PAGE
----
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Emergency 101: Important Things To Do When Your Nose Bleeds

May 18th, 2014 | Posted by Aris Eff in Basic First Aid Skills
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Some Facts About Nosebleeds

People have different reactions to nosebleeds – it can be frightening, scary or dramatic. But luckily, nosebleeds are not severe, though it can happen to anyone at anytime. Nosebleeds normally happen when the nose is irritated or because of colds. Also, the air that we breathe can also contribute to the incidence of nosebleeds. For instance, during summer and winter months the air becomes very dry (resulting from the coldness or dryness of the weather), which makes the air moving in and out of the nose dry, too. This could irritate the nostrils, which contain thousand of small blood vessels. Once irritated, the membrane linings inside the nose can easily get cut and cracked. So, once a person picks, rubs or blows his/her nose, it can irritate the membrane linings causing nosebleeds. In this case, stopping the bleeding of the nose is the top priority of first aids.

What Are The Types Of Nosebleeds?

There are two types of nosebleeds – anterior and posterior nosebleeds.

  • Anterior nosebleeds are the most common types of nosebleeds we experience, where the bleeding comes from the frontal blood vessels of the nose. They are easier to manage and control.
  • Posterior nosebleeds, however, are more complicated and may be a result of a pre-existing medical condition, so it is needed to be checked up by a physician. It is more commonly seen in older patients.

Important First Aid Tips For A Bleeding Nose

  • Sit straight with your body bending forward, because this helps drain out the blood on your nose. Also, keeping the bleeding part elevated from the heart is the best way to stop the bleeding.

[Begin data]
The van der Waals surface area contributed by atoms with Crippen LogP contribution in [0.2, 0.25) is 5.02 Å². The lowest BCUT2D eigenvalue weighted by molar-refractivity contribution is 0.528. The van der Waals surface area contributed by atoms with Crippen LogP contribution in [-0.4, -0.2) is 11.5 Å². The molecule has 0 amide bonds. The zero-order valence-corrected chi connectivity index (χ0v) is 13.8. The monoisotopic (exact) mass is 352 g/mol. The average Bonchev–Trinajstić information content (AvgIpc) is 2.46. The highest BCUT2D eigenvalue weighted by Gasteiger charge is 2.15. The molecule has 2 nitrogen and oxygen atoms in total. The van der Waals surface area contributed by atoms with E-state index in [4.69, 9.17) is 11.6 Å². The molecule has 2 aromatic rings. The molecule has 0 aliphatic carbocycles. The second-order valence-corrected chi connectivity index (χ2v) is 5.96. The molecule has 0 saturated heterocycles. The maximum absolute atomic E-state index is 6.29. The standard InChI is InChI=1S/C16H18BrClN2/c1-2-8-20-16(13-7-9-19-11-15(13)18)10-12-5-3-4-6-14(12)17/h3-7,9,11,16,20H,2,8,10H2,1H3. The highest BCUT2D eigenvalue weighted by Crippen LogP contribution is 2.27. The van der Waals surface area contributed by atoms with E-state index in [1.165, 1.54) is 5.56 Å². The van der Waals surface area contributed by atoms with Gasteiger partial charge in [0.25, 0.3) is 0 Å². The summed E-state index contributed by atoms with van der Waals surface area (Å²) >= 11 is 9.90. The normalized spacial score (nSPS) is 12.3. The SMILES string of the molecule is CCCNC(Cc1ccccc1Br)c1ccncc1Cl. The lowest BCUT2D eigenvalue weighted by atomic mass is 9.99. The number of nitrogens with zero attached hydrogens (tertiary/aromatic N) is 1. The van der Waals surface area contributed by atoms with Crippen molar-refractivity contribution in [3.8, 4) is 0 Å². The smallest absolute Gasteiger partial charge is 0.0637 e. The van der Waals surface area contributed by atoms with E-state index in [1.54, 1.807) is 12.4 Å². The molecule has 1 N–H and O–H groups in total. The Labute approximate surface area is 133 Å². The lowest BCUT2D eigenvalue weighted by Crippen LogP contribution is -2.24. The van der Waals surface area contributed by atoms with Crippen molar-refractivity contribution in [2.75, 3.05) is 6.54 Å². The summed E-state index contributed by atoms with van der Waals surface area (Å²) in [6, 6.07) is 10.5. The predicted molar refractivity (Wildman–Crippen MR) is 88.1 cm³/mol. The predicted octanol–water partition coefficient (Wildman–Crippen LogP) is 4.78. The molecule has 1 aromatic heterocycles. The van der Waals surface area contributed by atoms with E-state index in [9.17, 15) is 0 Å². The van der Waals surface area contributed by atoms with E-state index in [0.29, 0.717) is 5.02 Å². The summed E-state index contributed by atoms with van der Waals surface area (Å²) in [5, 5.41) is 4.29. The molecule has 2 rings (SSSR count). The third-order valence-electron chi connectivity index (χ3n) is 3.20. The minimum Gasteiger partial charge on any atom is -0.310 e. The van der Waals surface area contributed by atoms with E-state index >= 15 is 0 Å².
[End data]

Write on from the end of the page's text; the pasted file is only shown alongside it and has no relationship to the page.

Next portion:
Sitting and bending forward is the right position to drain out the blood from the nose.

Sitting and bending forward is the right position to drain out the blood from the nose.

  • Softly pinching the end portion of the nose can also help the bleeding stop.
  • Placing ice pack on the nose bridge is also a helpful remedy for nose bleeds.
  • Do not blow your nose, because it can further irritate the nostrils and aggravate the bleeding
  • Do not swallow the blood, because this can make you choke, cough or even vomit.
  • Never tilt your head back, because it only makes the blood run back into the throat.
  • Once the nosebleed stops, remain calm and avoid unnecessary movement. When you get nervous, your blood pumps faster and it can possible trigger another nosebleed. Too much movement and activities can also strain the affected nose, which might cause another episode of nosebleed.
  • If the bleeding does not stop after you have conducted first aid interventions, it is important to call a doctor to have your condition checked. This way, they can determine if the nose bleed is associated to a pre-existing medical condition.
  • Finally, if your nosebleeds occur too frequently, you should see a doctor to further evaluate your condition.

Related Video on Nosebleeds

Sources:

Nosebleed (Epitaxis, Nose Bleed, Bloody Nose) (2014). MedicineNet.com. Retrieved online on March 18, 2014 from http://www.medicinenet.com/nosebleed/article.htm

Nosebleeds. (2012). Web MD. Retrieved online on March 18, 2014 from http://www.webmd.com/first-aid/nosebleeds-causes-and-treatments

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  • We have strict sourcing guidelines and only link to reputable websites, academic research institutions and medical articles.

  • If you feel that any of our content is inaccurate, out-of-date, or otherwise questionable, please contact us through our contact us page.

  • All cprhcp.ca content is reviewed by a medical professional and / sourced to ensure as much factual accuracy as possible.

  • We have strict sourcing guidelines and only link to reputable websites, academic research institutions and medical articles.

  • If you feel that any of our content is inaccurate, out-of-date, or otherwise questionable, please contact us through our contact us page.

  • All cprhcp.ca content is reviewed by a medical professional and / sourced to ensure as much factual accuracy as possible.

  • We have strict sourcing guidelines and only link to reputable websites, academic research institutions and medical articles.

  • If you feel that any of our content is inaccurate, out-of-date, or otherwise questionable, please contact us through our contact us page.